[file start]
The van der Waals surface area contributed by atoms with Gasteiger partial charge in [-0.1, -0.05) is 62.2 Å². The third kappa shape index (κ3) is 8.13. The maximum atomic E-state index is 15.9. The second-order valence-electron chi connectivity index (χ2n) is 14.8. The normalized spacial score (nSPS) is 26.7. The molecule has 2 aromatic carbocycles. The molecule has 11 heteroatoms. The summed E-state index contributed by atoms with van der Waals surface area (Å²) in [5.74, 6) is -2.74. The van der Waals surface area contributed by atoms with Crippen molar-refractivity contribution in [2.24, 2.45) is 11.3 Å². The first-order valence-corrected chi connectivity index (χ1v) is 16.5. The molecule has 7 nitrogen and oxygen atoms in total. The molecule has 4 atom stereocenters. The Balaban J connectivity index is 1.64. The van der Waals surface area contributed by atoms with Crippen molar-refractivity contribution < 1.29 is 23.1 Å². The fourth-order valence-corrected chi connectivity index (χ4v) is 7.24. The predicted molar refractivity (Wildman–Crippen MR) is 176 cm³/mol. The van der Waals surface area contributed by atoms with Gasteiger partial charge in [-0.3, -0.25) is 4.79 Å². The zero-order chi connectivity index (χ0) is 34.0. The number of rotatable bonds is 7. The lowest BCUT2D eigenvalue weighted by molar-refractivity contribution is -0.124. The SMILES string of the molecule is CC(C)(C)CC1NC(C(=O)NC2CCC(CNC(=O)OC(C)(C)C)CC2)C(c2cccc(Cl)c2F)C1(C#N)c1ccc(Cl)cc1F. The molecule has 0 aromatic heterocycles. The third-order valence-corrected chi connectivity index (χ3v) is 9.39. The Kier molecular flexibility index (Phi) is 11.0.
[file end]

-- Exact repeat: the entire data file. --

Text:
The van der Waals surface area contributed by atoms with Gasteiger partial charge in [-0.1, -0.05) is 62.2 Å². The third kappa shape index (κ3) is 8.13. The maximum atomic E-state index is 15.9. The second-order valence-electron chi connectivity index (χ2n) is 14.8. The normalized spacial score (nSPS) is 26.7. The molecule has 2 aromatic carbocycles. The molecule has 11 heteroatoms. The summed E-state index contributed by atoms with van der Waals surface area (Å²) in [5.74, 6) is -2.74. The van der Waals surface area contributed by atoms with Crippen molar-refractivity contribution in [2.24, 2.45) is 11.3 Å². The first-order valence-corrected chi connectivity index (χ1v) is 16.5. The molecule has 7 nitrogen and oxygen atoms in total. The molecule has 4 atom stereocenters. The Balaban J connectivity index is 1.64. The van der Waals surface area contributed by atoms with Crippen molar-refractivity contribution < 1.29 is 23.1 Å². The fourth-order valence-corrected chi connectivity index (χ4v) is 7.24. The predicted molar refractivity (Wildman–Crippen MR) is 176 cm³/mol. The van der Waals surface area contributed by atoms with Gasteiger partial charge in [-0.3, -0.25) is 4.79 Å². The zero-order chi connectivity index (χ0) is 34.0. The number of rotatable bonds is 7. The lowest BCUT2D eigenvalue weighted by molar-refractivity contribution is -0.124. The SMILES string of the molecule is CC(C)(C)CC1NC(C(=O)NC2CCC(CNC(=O)OC(C)(C)C)CC2)C(c2cccc(Cl)c2F)C1(C#N)c1ccc(Cl)cc1F. The molecule has 0 aromatic heterocycles. The third-order valence-corrected chi connectivity index (χ3v) is 9.39. The Kier molecular flexibility index (Phi) is 11.0.